Statistical analysis was made on an intention to treat basis. Comparisons used a Kruskal and Wallis test for continuous variables, Fisher's exact test for binary variables. Relations between continuous variables were studied by the Spearman coefficient. All tests were two sided. The SAS (SAS Institute, Cary, NC) software package was used.
After the inclusion of 24 patients, Roche laboratory decided not to provide placebo any more because of trade difficulties. The promotor of the study (AP-HP) decided to carry out the interim analysis which led to stopping the accrual of patients because of the absence of benefit of α-IFN versus placebo.
Twenty four patients were enrolled from five hospitals, 12 being assigned to α-IFN and 12 to placebo. Eleven patients (five in the α-IFN group, six in the placebo group) had been previously treated with CLB without improvement of the neuropathy. In 10 of them, plasma exchanges had also been unsucessful. The mean duration (SD) of the peripheral neuropathy was 3.6 (3.9) years. The randomisation procedure resulted in balanced treatment groups for patient characteristics and neurological abnormalities (table).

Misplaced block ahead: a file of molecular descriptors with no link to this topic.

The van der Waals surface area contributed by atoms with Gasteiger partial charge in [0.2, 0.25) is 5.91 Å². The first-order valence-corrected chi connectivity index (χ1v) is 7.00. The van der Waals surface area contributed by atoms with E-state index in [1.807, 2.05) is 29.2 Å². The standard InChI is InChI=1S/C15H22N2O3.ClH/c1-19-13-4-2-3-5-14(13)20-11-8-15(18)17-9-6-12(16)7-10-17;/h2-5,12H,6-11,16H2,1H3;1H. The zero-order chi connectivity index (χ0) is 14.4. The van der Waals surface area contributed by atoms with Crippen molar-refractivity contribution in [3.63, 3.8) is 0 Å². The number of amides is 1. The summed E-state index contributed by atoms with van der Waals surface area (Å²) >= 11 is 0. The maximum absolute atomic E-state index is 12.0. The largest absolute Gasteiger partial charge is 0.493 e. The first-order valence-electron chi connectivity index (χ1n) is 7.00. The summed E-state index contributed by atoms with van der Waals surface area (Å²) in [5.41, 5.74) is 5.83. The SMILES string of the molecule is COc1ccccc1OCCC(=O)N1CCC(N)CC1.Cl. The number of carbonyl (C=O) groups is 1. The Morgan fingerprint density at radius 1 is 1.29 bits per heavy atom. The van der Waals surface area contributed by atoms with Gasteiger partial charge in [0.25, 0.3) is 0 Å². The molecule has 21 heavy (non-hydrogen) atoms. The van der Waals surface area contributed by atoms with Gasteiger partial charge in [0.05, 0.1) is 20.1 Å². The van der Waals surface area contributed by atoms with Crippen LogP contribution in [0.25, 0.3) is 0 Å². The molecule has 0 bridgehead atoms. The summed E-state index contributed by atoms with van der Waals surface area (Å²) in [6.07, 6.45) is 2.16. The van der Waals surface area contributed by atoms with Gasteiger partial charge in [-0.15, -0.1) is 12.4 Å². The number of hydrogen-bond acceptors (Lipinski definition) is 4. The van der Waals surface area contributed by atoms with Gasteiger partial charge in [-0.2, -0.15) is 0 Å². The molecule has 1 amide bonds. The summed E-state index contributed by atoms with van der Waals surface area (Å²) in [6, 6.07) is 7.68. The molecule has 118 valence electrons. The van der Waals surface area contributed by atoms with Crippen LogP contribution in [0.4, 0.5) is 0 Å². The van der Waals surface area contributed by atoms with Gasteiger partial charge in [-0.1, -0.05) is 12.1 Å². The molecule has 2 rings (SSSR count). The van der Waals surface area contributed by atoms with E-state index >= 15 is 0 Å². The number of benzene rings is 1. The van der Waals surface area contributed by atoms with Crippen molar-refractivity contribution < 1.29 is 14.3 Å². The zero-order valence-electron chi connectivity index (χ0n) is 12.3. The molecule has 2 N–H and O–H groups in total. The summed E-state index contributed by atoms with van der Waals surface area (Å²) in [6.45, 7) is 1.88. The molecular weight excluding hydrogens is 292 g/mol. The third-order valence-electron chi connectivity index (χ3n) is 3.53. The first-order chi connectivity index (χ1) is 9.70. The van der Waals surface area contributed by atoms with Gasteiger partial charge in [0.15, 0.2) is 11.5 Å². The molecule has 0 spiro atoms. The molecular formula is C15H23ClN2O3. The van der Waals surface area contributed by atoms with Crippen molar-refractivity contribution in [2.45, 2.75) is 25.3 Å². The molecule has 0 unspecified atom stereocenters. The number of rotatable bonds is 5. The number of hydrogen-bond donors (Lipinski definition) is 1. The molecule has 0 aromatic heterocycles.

Three patients in the α-IFN group withdrew from treatment, two because of side effects (one at day 30 for diarrhoea and one at day 60 for influenza symptoms) and one at day 60 because of worsening of the neuropathy. No patients had to stop treatment because of haematological toxicity.